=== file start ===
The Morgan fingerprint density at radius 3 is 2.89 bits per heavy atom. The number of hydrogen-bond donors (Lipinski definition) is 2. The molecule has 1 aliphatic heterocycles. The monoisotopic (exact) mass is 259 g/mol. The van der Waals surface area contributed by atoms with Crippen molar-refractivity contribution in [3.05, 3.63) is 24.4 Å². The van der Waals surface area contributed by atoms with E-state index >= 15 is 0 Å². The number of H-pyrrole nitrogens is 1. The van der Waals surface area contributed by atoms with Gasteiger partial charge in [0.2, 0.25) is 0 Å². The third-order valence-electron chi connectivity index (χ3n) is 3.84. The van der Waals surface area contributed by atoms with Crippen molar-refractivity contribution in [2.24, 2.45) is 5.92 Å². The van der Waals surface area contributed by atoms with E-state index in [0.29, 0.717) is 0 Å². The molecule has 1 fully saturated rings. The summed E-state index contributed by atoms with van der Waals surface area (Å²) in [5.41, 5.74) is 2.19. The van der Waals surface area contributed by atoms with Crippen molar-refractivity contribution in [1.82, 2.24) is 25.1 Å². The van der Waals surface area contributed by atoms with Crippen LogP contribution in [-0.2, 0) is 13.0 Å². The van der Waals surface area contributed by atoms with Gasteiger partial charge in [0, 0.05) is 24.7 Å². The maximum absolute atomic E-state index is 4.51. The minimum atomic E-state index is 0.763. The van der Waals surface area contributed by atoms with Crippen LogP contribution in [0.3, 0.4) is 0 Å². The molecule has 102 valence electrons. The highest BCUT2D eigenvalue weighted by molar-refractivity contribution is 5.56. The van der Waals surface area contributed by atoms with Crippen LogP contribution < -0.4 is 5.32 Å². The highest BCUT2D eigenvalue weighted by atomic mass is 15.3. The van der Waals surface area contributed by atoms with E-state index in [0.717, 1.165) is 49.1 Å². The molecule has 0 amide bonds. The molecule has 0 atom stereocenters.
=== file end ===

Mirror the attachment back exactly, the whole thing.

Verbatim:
The Morgan fingerprint density at radius 3 is 2.89 bits per heavy atom. The number of hydrogen-bond donors (Lipinski definition) is 2. The molecule has 1 aliphatic heterocycles. The monoisotopic (exact) mass is 259 g/mol. The van der Waals surface area contributed by atoms with Crippen molar-refractivity contribution in [3.05, 3.63) is 24.4 Å². The van der Waals surface area contributed by atoms with E-state index >= 15 is 0 Å². The number of H-pyrrole nitrogens is 1. The van der Waals surface area contributed by atoms with Gasteiger partial charge in [0.2, 0.25) is 0 Å². The third-order valence-electron chi connectivity index (χ3n) is 3.84. The van der Waals surface area contributed by atoms with Crippen molar-refractivity contribution in [2.24, 2.45) is 5.92 Å². The van der Waals surface area contributed by atoms with E-state index in [0.29, 0.717) is 0 Å². The molecule has 1 fully saturated rings. The summed E-state index contributed by atoms with van der Waals surface area (Å²) in [5.41, 5.74) is 2.19. The van der Waals surface area contributed by atoms with Crippen molar-refractivity contribution in [1.82, 2.24) is 25.1 Å². The van der Waals surface area contributed by atoms with Crippen LogP contribution in [-0.2, 0) is 13.0 Å². The van der Waals surface area contributed by atoms with Gasteiger partial charge in [0, 0.05) is 24.7 Å². The maximum absolute atomic E-state index is 4.51. The minimum atomic E-state index is 0.763. The van der Waals surface area contributed by atoms with Crippen LogP contribution in [0.3, 0.4) is 0 Å². The molecule has 102 valence electrons. The highest BCUT2D eigenvalue weighted by molar-refractivity contribution is 5.56. The van der Waals surface area contributed by atoms with Crippen LogP contribution < -0.4 is 5.32 Å². The highest BCUT2D eigenvalue weighted by atomic mass is 15.3. The van der Waals surface area contributed by atoms with E-state index in [0.717, 1.165) is 49.1 Å². The molecule has 0 amide bonds. The molecule has 0 atom stereocenters.